Precision Planting


Insured’s Responsibilities

  • The precision farming equipment the insured uses will capture the proper identifying information within the data.
  • Precision farming data must be submitted in a readable format having been properly downloaded/exported per the manufacturer specifications.
  • The insured must retain backup copies of their precision farming data
  • The insured will provide the planted acreage precision farming data to their agent in a raw data format exported from precision farming equipment
    • This must include all RMA required information
  • The insured must calibrate the precision farming harvest equipment per the manufactures’ instructions and RMA specifications.

Agent’s Responsibilities

  • The agent will map and link county/crops for all policies utilizing precision data before any planted acreage information is submitted to the agent.
  • The agent will educate the insured on the insured’s responsibilities in reporting using precision farming data, including requirements required by RMA and the AIP (ARMtech).
  • The agent will key the planted acreage per the precision farming data, this will create the insured’s acreage report.

Benefits of Precision Records

Precision Records are considered “Hard Records” and the acres that are reported for the insured will be derived from the precision data, rather than the acres at the FSA. This helps with accuracy as there are no “Permanent Field” acres, etc. to adhere by.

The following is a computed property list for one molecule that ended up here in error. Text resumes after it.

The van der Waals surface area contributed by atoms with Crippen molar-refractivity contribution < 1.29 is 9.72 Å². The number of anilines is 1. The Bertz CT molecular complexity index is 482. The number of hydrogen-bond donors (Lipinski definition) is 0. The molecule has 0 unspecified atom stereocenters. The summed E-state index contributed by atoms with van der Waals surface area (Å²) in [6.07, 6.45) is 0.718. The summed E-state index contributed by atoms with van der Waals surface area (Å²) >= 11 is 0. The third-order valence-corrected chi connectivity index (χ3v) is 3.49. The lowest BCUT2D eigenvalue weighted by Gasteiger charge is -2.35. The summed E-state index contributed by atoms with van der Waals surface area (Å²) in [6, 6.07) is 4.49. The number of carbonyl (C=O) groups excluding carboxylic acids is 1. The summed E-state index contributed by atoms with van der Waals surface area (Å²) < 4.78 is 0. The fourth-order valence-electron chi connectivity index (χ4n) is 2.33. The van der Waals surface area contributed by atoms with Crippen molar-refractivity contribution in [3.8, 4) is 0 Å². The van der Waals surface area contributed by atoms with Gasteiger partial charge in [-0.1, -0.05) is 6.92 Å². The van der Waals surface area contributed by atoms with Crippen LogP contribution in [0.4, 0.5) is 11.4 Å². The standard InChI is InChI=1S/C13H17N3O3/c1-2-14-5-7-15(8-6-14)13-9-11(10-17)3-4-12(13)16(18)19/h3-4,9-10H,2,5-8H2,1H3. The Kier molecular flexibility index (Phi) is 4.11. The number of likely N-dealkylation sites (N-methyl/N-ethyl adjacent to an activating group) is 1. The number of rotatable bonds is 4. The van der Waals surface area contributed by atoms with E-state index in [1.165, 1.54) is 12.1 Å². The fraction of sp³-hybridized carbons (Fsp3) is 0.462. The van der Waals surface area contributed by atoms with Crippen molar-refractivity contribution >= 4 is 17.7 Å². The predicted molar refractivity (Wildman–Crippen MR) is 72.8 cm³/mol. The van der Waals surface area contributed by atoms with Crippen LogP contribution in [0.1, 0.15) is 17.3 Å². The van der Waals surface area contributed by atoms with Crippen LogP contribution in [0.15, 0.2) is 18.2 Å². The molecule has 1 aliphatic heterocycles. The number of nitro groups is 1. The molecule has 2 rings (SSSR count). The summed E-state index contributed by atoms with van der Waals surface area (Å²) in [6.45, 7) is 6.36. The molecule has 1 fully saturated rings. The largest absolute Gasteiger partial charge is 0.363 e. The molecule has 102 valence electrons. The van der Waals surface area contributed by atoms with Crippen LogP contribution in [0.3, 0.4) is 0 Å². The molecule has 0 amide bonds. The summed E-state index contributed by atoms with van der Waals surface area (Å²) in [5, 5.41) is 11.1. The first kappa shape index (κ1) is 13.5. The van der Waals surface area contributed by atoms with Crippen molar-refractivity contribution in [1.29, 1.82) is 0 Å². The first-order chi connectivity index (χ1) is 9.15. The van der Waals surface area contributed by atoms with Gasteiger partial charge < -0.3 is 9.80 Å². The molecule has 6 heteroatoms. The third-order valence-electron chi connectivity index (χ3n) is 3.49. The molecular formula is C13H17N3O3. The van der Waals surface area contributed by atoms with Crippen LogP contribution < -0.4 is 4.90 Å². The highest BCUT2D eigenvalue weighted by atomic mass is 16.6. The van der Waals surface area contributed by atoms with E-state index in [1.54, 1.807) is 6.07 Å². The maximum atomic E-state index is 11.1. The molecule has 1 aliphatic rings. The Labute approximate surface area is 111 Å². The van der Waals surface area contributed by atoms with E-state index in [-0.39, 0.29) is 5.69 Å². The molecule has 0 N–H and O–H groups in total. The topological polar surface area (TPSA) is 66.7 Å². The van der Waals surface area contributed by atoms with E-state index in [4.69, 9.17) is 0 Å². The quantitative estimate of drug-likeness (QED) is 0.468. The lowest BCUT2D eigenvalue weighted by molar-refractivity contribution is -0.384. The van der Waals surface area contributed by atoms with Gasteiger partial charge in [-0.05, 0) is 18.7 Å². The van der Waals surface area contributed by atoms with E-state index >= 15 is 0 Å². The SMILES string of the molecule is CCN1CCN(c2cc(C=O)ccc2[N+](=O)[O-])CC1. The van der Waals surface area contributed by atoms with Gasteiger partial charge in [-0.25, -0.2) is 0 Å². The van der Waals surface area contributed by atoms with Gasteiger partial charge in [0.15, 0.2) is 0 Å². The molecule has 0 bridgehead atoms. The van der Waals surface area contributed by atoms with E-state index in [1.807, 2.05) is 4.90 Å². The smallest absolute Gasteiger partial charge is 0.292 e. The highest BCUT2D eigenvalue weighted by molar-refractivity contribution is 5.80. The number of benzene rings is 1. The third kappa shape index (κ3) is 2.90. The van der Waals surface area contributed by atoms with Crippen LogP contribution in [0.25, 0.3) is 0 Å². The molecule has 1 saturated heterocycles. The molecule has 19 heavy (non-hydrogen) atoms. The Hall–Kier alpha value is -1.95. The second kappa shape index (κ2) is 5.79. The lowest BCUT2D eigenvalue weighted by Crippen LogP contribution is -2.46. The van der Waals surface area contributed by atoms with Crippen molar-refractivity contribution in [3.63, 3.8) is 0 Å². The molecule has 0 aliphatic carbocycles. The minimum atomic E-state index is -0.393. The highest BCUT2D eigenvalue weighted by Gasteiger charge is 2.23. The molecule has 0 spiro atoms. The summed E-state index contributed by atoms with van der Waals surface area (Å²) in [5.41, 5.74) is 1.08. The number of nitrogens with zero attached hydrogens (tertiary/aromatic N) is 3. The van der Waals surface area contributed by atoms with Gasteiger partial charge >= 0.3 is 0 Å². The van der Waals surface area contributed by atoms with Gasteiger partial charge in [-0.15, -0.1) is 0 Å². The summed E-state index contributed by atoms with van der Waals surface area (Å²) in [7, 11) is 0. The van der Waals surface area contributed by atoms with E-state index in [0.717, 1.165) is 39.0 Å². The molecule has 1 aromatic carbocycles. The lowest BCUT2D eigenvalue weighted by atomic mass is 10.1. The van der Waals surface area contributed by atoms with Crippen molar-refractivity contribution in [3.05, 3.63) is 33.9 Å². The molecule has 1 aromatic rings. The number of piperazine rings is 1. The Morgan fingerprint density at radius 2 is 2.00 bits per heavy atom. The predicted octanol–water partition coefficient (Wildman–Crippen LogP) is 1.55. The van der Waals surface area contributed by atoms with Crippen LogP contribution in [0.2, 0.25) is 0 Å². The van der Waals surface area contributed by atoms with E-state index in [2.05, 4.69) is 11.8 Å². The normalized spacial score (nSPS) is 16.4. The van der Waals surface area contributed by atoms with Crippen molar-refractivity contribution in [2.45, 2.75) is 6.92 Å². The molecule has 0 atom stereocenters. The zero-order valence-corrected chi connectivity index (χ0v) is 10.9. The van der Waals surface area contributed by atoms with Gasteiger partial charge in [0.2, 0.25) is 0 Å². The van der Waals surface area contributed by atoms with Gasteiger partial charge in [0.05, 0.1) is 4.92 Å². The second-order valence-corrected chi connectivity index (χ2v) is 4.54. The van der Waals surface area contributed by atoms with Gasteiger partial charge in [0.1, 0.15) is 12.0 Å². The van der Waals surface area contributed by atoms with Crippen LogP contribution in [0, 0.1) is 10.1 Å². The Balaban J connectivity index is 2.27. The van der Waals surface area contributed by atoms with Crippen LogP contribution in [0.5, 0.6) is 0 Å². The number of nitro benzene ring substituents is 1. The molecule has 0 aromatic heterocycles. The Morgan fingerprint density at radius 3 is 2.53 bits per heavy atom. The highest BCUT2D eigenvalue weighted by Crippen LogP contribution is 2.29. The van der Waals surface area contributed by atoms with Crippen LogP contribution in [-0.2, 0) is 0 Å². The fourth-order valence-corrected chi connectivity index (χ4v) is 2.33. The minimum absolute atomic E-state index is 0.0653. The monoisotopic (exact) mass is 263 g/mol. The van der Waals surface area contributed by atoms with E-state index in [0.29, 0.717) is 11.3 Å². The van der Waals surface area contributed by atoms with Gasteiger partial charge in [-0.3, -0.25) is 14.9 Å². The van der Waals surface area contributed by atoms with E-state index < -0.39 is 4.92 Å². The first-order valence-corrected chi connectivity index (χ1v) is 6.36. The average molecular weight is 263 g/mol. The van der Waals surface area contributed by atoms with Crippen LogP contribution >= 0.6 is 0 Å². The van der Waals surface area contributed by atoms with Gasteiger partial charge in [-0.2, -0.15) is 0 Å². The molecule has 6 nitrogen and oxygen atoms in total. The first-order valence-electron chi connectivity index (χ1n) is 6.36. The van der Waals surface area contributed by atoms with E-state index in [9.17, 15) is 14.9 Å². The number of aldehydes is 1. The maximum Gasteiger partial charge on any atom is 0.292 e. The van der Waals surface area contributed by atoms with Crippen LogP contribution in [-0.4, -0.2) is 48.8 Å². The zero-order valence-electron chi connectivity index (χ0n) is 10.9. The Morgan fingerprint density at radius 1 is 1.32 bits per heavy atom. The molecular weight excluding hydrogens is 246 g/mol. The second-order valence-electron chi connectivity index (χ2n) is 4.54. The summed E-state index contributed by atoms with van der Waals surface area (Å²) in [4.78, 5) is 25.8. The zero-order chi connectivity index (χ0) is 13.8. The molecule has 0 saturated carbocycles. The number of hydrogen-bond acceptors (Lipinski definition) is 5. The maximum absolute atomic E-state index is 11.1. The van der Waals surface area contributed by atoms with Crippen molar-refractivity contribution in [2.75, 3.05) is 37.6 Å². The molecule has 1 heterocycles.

At Auburn Agency Crop we approach the use of Precision Ag data in its truest form. We collect raw data directly from the farmer’s precision agriculture equipment onto a USB jump drive or via cloud file download. We permanently store this data intact and undisturbed prior to processing, and a permanent file of this raw data is archived. Once the raw data is processed the product is a precise geospatial (GPS) field map shape containing the exact information required for reporting planting and harvest data. The exact field boundary, acres, crop, dates, and specific data housed in each data point remain just as the equipment collected.

This provides the farmer not only specificity in their reporting, but can also provide cost savingsAPH improvement, and most importantly seal-tight compliance. It also provides a look back opportunity for any compliance question there might be.

There are other acceptable methods or options in precision reporting, but due to the accuracy, and protection to the farmer resulting from this method it has become our only platform for the integration of precision agriculture data with crop insurance reporting.

Questions about who owns the data collected are mute in our office. The farmer retains sole ownership of the raw data provided to us because we are prohibited from sharing to any outside entity, by the standard reinsurance agreement. The penalty for sharing data is the loss of license for the agent, agency, and loss of the Reinsurance for an AIP.

Here we show the difference between what the FSA determined for the Common Land Unit (CLU) compared to the precision planting data retrieved from the producer’s equipment.
In this scenario, the producer ends up paying for more acres than are actually planted. Not only do the incorrectly determined acres add cost to premium, but it actually negatively affects the yield which the producer’s indemnity is set from.

  •  The producer is able to report acres that disagree with the determined acres of the FSA to their agent/AIP without risking compliance status due to the fact the acres determined by precision agriculture trumps the determinations of FSA.